Why watch this team?
When that question must be asked it’s akin to signaling a death-knell for any big market franchise. And so it is for the 2016 New York Jets who (and we are being generous here) teeter on the brink of irrelevancy.
The case can easily be made that Woody Johnson’s team, run by a coach lacking communications skills with no sense of humor, and a general manager not inclined to share his insights with the media or fan base paying good money to watch an inferior, poorly constructed product,is already irrelevant.
Yet Johnson still has a few things to sell. Like a dysfunction and a soap opera featuring two stars, Sheldon Richardson and Muhammad Wilkerson who have no respect, maybe even no use, for Todd Bowles. Or the always sellable prospect of a young quarterback, in this case Bryce Petty, taking over for Ryan Fitzpatrick, who isn’t about to go quietly making the situation even more entertaining.
If things get worse, the media (some Gasbags already have) will look to run Bowles out of town while others will defend the coach. This will provide another compelling controversy worth selling. When hope is gone for this season, start selling hope and change for the next one.
Anyone who believes this particular brand of Freak Show doesn’t entice eyeballs only has to look to James Dolan’s Knicks. That organization has been selling a garbage product for years but still managed to produce sellout crowds while not seeing its TV ratings fall off a cliff.
Unfortunately, the ability to stay relevant while the ship be sinking is something that is going to elude the Jets. At least the numbers are indicating this. While playing a crucial “rivalry” game against the Dolphins last Sunday, the Jets failed miserably in the TV ratings department. The game, which aired on CBS, registered a weak 5.9 rating in the New York market.
And when coupled with how well the Giants did, playing the Eagles on Fox and going head-to-head with the Jets at 1 p.m., Gang Green’s anemic number is alarming. The Giants did a 13.9 rating.
The Jets product is becoming unwatchable to the point where some of their fans flipped over to watch the Giants on Fox. Wait there’s more. The Jets postgame show airing on SportsNet New York, which did a .22 household rating, was whipped (head-to-head) by the Giants postgame on MSG, which recorded a .31.
Could this be the beginning of a trend? So far this season, SNY’s Jets postgame programming had been out-delivering the Giants postgame soirees by +145% in household ratings and +115% in average total viewers. That number could reverse in a hurry if the Jets descent continues while the Giants continue to contend for a playoff spot.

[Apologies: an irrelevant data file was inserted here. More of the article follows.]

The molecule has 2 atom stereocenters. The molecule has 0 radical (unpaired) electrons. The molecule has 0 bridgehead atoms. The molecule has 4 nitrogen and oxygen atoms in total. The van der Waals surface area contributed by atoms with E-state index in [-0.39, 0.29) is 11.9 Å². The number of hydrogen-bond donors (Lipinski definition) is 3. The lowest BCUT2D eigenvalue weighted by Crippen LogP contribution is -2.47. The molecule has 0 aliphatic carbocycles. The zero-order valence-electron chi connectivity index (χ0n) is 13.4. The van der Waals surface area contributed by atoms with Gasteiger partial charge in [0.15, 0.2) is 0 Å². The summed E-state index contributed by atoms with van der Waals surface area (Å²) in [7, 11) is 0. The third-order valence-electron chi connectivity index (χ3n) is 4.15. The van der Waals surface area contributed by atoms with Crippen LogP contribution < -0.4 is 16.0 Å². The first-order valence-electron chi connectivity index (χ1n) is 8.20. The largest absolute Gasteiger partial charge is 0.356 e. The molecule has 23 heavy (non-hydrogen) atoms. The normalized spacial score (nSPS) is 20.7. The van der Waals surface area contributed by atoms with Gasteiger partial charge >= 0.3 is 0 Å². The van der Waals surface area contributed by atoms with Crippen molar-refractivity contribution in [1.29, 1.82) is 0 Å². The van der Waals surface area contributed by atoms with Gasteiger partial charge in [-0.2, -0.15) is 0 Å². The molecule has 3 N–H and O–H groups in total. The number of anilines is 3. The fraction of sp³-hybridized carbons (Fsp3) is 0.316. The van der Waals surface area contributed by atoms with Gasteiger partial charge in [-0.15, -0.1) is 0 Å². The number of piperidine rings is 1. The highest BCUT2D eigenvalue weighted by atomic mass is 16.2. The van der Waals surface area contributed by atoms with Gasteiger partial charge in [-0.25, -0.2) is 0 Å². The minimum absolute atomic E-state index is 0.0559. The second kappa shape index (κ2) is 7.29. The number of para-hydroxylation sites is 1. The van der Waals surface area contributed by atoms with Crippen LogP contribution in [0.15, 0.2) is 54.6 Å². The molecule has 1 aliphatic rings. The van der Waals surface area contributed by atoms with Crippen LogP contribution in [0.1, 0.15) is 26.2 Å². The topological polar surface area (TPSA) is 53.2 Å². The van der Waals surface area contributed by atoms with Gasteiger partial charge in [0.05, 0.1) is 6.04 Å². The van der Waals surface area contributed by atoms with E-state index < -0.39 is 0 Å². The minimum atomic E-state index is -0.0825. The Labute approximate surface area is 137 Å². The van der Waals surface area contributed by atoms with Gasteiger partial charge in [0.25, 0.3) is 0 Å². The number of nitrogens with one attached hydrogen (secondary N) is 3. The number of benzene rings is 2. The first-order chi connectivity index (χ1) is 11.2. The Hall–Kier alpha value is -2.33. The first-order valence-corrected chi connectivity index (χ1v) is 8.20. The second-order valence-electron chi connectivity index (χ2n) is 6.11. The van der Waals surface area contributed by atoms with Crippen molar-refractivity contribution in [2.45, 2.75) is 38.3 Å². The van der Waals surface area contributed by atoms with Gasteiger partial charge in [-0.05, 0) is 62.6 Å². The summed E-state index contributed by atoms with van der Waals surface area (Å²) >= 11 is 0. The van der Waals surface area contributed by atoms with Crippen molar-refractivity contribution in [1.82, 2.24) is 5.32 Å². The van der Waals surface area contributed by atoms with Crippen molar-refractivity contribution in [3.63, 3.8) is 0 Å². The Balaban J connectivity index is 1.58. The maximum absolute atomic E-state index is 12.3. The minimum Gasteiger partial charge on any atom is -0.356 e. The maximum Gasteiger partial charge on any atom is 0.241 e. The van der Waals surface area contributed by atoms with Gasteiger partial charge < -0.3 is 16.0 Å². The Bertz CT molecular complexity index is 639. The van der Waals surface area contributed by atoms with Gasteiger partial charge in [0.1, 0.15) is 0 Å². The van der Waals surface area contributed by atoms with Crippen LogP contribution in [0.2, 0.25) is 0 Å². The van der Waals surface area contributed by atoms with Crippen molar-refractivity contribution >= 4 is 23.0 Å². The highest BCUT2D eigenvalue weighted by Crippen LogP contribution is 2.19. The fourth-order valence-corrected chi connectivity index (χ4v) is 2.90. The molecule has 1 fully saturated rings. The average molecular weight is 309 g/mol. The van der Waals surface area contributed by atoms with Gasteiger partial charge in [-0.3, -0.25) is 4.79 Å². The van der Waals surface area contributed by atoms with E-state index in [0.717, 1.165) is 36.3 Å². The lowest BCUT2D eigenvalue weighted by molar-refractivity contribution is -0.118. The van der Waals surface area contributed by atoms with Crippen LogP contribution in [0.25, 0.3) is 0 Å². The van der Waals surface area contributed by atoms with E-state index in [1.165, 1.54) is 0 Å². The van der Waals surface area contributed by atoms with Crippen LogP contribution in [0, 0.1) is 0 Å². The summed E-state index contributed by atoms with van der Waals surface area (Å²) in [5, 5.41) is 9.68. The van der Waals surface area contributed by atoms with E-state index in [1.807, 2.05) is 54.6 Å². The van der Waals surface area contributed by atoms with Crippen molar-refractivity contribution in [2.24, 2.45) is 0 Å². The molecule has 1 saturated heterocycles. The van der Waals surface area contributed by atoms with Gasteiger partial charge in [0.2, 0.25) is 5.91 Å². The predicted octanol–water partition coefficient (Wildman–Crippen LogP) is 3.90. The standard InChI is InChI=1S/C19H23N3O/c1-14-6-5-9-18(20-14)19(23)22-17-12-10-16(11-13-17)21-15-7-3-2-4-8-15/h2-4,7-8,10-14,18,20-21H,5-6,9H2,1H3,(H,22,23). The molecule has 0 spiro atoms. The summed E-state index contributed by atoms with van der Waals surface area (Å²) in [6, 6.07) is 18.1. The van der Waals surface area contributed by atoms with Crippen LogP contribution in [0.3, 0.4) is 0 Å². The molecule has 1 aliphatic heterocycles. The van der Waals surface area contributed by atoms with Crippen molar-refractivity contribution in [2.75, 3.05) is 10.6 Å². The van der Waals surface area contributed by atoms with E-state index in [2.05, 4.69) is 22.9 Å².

If this becomes the case, it would be unusual. Normally, these postgame shows do better after a loss. Viewers like watching the analysts rant. They also want to hear what the coach has to say. In Bowles’ case, that’s not a lot. His lack of candor in defeat could contribute to an exodus of eyeballs.
From a ratings standpoint, things don’t get any easier Sunday with the 3-5 Los Angeles Rams coming to Jersey. It’s highly likely that game, airing on Fox, will not pull a hefty rating, which will further confirm the Jets are an inferior TV product.
This is not good for the NFL. When one of the league’s New York franchises is looking at playing out a string of seven meaningless games, including three primetime dates (On NBC’s “Sunday Night Football” Nov. 27 vs Patriots, ESPN’s “Monday Night Football” Dec. 5 vs Colts and NFL Network Dec. 17 vs Dolphins.) it’s not going to help the league-wide ratings average, especially in the USA’s largest media market.
And it’s coming at a time when the league, and the media covering it, is wondering why NFL TV ratings have slipped this season. So, if their fans do tune out in large numbers for the rest of the season the Jets will be contributors to a “problem” so many are obsessed with.
Not only is it hard watching a team basically out of contention for a playoff spot before Thanksgiving, but tuning in to see them playing in a stadium full of empty seats is a bad look. It doesn’t help Jets bottom line, either.
Why watch a game on TV when fans don’t even bother showing up at the stadium — even the ones who have already paid for their tickets?
Like those who stopped tuning in on TV, they really don’t care who the starting quarterback is. Nor will they wonder, or now even care, if Richardson and Wilkerson sit out the first quarter. Nor are they eager to see the adjustments Bowles doesn’t make during the game.
And if they really want to see Brandon Marshall, they can tune into “The Brandon Marshall Show” on Showtime TV Tuesday night. The ratings he generates might even be more respectable than what the Jets pull Sunday afternoon.
Why watch this team?